To reduce potential conflicts of interest in the state’s $3 billion stem cell research program, a government watchdog group called Friday for an overhaul of the program’s governing board.
The current 29-member board is too big, has trouble assembling quorums and lacks truly independent voices, the Little Hoover Commission concluded.
The structure "is not adequate to protect taxpayers’ interests or serve its own ambitious goals," the commission said in a letter to Gov. Arnold Schwarzenegger and state lawmakers.
It recommended that the number of board members be dropped to 15 and include four people who have no ties to institutions that receive stem cell grants.
"Criticism that (the) governing board remains an insiders’ club undermines the legitimacy of the agency," the report said.
The recommendations prompted vigorous opposition from Robert Klein, the longtime chairman of the stem cell board. He argued that the changes would lead to a complete board turnover and could significantly delay progress in the agency’s quest to find cures for life-threatening diseases as clinical trials are beginning.
The Little Hoover Commission is an independent state agency that analyzes ways to improve the efficiency and effectiveness of state programs.
Last year, state Sens. Sheila Kuehl and George Runner asked the commission to study the California Institute for Regenerative Medicine, or CIRM, to determine how it could become more accountable to the public. (Both Kuehl and Runner are from Southern California; Kuehl has since left the Senate.)
Its recommendations go to the Legislature, which will decide whether to adopt them. That decision could be complicated by a disagreement about whether lawmakers have the power to make such changes. Klein presented the commission with two legal opinions this week arguing that such revamps would need state voter approval.
CIRM was created in 2004 after nearly 60 percent of voters approved Proposition 71. A controversy ignited almost immediately over the composition of the CIRM board, which includes representatives from leading California universities and research institutes that often receive stem cell grants.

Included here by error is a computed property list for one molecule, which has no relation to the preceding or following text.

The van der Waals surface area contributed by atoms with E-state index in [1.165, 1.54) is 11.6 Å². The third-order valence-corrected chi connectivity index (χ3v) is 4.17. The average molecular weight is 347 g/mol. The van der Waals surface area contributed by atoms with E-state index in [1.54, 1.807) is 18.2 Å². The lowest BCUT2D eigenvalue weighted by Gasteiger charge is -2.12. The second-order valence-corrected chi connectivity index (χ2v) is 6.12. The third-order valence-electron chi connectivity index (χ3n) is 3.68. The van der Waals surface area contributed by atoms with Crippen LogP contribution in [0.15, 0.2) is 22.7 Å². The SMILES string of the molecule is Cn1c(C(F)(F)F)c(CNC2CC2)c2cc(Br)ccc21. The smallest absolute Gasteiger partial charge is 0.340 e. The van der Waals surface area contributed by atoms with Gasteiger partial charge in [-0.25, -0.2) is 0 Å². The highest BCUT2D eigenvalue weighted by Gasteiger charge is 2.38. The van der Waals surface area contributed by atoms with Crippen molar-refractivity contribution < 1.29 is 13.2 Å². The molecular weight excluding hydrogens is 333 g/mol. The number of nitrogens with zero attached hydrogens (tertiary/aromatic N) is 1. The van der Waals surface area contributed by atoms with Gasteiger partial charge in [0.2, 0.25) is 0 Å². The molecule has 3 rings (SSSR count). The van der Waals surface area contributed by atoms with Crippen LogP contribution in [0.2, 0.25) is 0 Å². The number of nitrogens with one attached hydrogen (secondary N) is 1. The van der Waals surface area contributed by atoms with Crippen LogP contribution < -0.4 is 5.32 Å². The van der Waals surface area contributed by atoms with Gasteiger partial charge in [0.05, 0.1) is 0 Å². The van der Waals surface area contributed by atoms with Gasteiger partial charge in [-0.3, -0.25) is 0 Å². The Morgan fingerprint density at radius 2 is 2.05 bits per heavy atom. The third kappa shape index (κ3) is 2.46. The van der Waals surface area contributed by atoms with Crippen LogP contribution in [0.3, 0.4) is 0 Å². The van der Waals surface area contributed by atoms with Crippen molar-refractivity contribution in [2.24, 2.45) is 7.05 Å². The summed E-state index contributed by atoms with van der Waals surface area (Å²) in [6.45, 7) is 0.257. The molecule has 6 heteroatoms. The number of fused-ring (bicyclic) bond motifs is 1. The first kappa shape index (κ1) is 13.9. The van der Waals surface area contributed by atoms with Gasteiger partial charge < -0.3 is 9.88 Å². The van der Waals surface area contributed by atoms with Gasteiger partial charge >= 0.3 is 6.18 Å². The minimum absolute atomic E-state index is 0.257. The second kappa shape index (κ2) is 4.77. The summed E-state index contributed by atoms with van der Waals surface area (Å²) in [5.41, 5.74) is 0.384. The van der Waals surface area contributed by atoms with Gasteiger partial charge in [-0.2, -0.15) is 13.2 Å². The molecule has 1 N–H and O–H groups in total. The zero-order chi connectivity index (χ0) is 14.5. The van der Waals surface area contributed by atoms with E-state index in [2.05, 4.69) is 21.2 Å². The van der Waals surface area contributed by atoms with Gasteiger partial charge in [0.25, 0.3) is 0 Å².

Klein said that including deans of medical schools and others with expertise in health and research ensures wise decisions on how to spend the millions of research dollars.
"We have to know when we’re spending the state’s money that we are using the best scientific and medical judgment possible," he said. "To put people on the board that have no background in the area, you’d waste critical assets that could otherwise lead to a cure."
A group of peer-reviewing scientists first make recommendations about who should be funded. When it is brought to the board, members whose institutions are under consideration are required to recuse themselves.
The Little Hoover Commission noted that 80 percent of the research funds awarded to date have gone to institutions with representatives on the board. Although this is not surprising because these are prestigious organizations, the report said, more transparency is needed to ease public concerns.
"The frequent occurrence of members recusing themselves because of conflicts of interest shows a structural defect in the governing board," the report said.
The commission proposed that the governing board consist of five patient advocates, two independent business leaders, two scientists with no ties to funded institutions, two University of California officials, one non-UC college official, two biotechnology executives and one leader of a California research institute.
It recommends a four-year term limit, with current members leaving when their existing terms expire. Klein noted that with half of the terms expiring in December 2010, it could lead to a major disruption and uncertainty, particularly for 30 research disease teams that are expected to receive grants later this year.
But the recommendations drew praise from John Simpson of Consumer Watchdog, who had sought such changes.
"This is a thoughtful and thorough analysis from a bipartisan group with no ax to grind," he said.
The commission said the role of the chairman and the agency president should be clarified.
Critics have accused Klein of assuming too much power and getting too involved in the day-to-day agency operations.
The commission also called for dropping a requirement that the agency have no more than 50 employees. That has led to an over-reliance on more expensive, outside contractors, it said.
Reach Sandy Kleffman at 925-943-8249 or [email protected]